Writer Melanie Dimmitt has a sense of humour. It’s both a good thing, and a somewhat remarkable thing, when you consider what she’s laughing at. At 40 weeks pregnant with her first child, Arlo, Melanie felt that something was off with his movements. After presenting to hospital, Arlo was born in the space of ten minutes, via emergency caesarean, and with a brain injury that would later lead to a diagnosis of cerebral palsy.
It wasn’t exactly the start to motherhood that Melanie had been expecting. In her own words, she felt “devastation, fear, disbelief, sadness, denial, why me?!”
Those feelings were temporary. In their place, the now mum-of-two lives the entirely ordinary, joyful, all-consuming and mundane reality that all parents do. When we asked her what the best and worst things to say to the parent of a child with disability were, her answers were frank and funny: “For me, the worst thing you can say is ‘I’m sorry’. The best thing you can say is, ‘Red or white?’”
Although, perhaps that life isn’t entirely ordinary. After all, most mothers don’t quite find the time to read a book, let alone write one. But the proudly published author of Special: Antidotes to the obsessions that come with a child’s disability quickly realised that in her newly minted special-needs parent’s role, she needed a guidebook. And there wasn’t one – or not the kind she needed, anyway. So she wrote it. Like Melanie, Special is wry, clever, warm and honest. Despite its subject matter, it’s absorbing and voraciously readable (a career in journalism and magazines makes for one hell of a storyteller). And while there are moments of heartbreak, there’s plenty of light and laughs to be had alongside. If you missed our extract from Special last week, you can read it here.
We chatted with Melanie about pregnancy, life with two (“more than twice as hard as life with one”), and how exactly she manages that everlasting juggle.
Photography: Eamon Dimmitt
Tell us a bit about your childhood. Where did you grow up and do you have siblings?
I spent my childhood and teenage years in Perth, accruing an impressive collection of freckles. My happiest memories are of camping with my parents and younger brother, Eamon, swimming in rivers and reading Harry Potter by head-torch light. Eamon and I both wound up in Sydney working in creative industries (he’s a cameraman) and our folks come over to visit a lot, especially now that there are grandkids on the scene.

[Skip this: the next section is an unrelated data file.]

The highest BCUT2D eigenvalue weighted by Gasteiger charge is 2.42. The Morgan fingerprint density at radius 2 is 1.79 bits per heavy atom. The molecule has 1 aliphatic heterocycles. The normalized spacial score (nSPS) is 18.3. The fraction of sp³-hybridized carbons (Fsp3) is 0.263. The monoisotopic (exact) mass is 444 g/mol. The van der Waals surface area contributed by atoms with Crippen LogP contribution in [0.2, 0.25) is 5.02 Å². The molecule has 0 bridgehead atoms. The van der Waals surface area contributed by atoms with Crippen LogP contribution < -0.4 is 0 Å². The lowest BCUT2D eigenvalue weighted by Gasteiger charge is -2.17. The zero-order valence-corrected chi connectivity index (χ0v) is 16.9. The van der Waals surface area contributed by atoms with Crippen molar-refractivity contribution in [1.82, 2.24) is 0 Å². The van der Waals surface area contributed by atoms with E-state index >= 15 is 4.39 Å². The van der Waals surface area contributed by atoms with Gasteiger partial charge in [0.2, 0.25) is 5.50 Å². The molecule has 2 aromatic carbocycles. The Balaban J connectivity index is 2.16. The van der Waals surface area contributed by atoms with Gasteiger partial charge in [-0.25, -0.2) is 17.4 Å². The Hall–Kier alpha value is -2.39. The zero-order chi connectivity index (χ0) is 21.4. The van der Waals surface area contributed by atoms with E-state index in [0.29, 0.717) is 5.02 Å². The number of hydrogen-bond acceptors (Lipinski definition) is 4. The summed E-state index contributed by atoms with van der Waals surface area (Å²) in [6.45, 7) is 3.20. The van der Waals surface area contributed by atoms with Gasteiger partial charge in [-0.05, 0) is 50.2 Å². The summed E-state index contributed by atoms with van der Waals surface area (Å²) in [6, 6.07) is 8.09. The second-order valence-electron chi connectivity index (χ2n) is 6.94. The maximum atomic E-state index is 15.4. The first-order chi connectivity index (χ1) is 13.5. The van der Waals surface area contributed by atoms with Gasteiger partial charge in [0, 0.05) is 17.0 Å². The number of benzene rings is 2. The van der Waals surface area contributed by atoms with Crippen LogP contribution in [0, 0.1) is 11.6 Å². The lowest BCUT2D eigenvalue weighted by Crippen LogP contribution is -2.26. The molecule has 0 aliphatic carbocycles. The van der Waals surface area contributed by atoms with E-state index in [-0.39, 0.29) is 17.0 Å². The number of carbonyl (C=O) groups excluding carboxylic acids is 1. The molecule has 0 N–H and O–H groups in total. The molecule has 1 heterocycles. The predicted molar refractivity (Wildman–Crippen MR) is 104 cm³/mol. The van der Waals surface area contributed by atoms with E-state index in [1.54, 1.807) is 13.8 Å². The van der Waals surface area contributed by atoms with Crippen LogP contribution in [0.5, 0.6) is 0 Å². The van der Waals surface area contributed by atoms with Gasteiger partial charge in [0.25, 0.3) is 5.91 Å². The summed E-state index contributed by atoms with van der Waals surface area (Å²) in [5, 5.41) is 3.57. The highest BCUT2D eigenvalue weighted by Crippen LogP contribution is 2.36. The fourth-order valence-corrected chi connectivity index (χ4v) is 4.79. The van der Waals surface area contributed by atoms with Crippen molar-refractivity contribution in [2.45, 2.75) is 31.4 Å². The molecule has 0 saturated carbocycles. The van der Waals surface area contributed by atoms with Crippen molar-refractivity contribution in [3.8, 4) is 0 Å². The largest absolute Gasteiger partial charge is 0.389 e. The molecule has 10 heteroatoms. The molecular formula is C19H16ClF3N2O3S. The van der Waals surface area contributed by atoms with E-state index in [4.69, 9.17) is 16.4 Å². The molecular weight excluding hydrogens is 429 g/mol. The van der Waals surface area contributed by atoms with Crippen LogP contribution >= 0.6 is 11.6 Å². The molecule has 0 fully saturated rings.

Have you always wanted to be a mum?
Absolutely not. Despite coming from an enormous extended family with babies aplenty (my mum is one of 10) I was never all that into them. It wasn’t until I’d been with my partner, Rowan, for a few years that I thought it might be nice to try and make one, but we were very ‘if it happens, it happens’ about it.
How did you find out you were pregnant with Arlo?
Row and I had just come back from a trip to Europe where we’d bought a ring from a charming Parisian called Pierre and, as you do, got engaged. A week or so after we’d arrived home I realised that my period hadn’t done it’s usual, completely un-ignorable thing, so I took a test and two lines appeared. Row and I couldn’t believe it, and made our excited-but-shitting-our-pants way to the chemist to buy loads more tests. All positive. Evidently, this was happening!
How old was Arlo when he was first diagnosed? What was your initial reaction?
Arlo was six months old when he was diagnosed with cerebral palsy and my initial reaction was a lot of things: devastation, fear, disbelief, sadness, denial, why me?! Our smiling little guy hadn’t hit any gross motor milestones – he couldn’t hold his head up, roll over, or sit – but I just couldn’t accept that he wasn’t going to get off scot-free. I’ll venture back to our birth story for a bit of context here…
When Arlo was still very much in utero, four days past his due date, his movements felt weird so we went into hospital. Nothing appeared to be wrong but the doctors decided to induce me, and right before they did, Arlo’s heart rate dramatically dropped. A general anaesthetic (for me) and emergency caesarean later and he was out, all in the space of 10 minutes. And despite spending his first week in the NICU, and an MRI showing he had brain damage, we were doggedly determined that Arlo would be ‘perfectly fine’. Right up until that diagnosis.
In the weeks that followed I must have Googled ‘cerebral palsy misdiagnosis’ a million times. I was miserable for months. It took ages for that funk to lift, but by the time Arlo got his second diagnosis (epilepsy, common in kids who have CP) just before he turned two, it was a different story. In just a couple of days we were back down to business, getting on with life and letting Arlo lead the way on his not-so-typical path.